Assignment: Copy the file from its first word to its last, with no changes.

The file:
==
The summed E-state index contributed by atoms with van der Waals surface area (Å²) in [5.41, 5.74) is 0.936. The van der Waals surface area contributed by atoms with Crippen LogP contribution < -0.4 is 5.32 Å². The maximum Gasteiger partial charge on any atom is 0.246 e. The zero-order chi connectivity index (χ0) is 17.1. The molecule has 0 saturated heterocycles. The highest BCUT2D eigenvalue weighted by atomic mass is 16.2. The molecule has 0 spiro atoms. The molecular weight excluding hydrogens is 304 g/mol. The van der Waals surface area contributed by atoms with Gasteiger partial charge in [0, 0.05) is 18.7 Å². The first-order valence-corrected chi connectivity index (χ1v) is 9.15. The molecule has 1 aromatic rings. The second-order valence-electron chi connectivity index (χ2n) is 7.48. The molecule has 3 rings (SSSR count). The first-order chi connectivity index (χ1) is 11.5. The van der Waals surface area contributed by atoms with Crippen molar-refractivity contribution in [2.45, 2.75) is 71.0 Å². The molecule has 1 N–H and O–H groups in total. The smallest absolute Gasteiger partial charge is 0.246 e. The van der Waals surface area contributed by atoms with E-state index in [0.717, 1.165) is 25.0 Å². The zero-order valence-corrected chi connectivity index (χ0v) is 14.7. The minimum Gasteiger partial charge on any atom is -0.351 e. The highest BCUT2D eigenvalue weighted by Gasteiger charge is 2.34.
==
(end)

The summed E-state index contributed by atoms with van der Waals surface area (Å²) in [5.41, 5.74) is 0.936. The van der Waals surface area contributed by atoms with Crippen LogP contribution < -0.4 is 5.32 Å². The maximum Gasteiger partial charge on any atom is 0.246 e. The zero-order chi connectivity index (χ0) is 17.1. The molecule has 0 saturated heterocycles. The highest BCUT2D eigenvalue weighted by atomic mass is 16.2. The molecule has 0 spiro atoms. The molecular weight excluding hydrogens is 304 g/mol. The van der Waals surface area contributed by atoms with Gasteiger partial charge in [0, 0.05) is 18.7 Å². The first-order valence-corrected chi connectivity index (χ1v) is 9.15. The molecule has 1 aromatic rings. The second-order valence-electron chi connectivity index (χ2n) is 7.48. The molecule has 3 rings (SSSR count). The first-order chi connectivity index (χ1) is 11.5. The van der Waals surface area contributed by atoms with Crippen molar-refractivity contribution in [2.45, 2.75) is 71.0 Å². The molecule has 1 N–H and O–H groups in total. The smallest absolute Gasteiger partial charge is 0.246 e. The van der Waals surface area contributed by atoms with E-state index in [0.717, 1.165) is 25.0 Å². The zero-order valence-corrected chi connectivity index (χ0v) is 14.7. The minimum Gasteiger partial charge on any atom is -0.351 e. The highest BCUT2D eigenvalue weighted by Gasteiger charge is 2.34.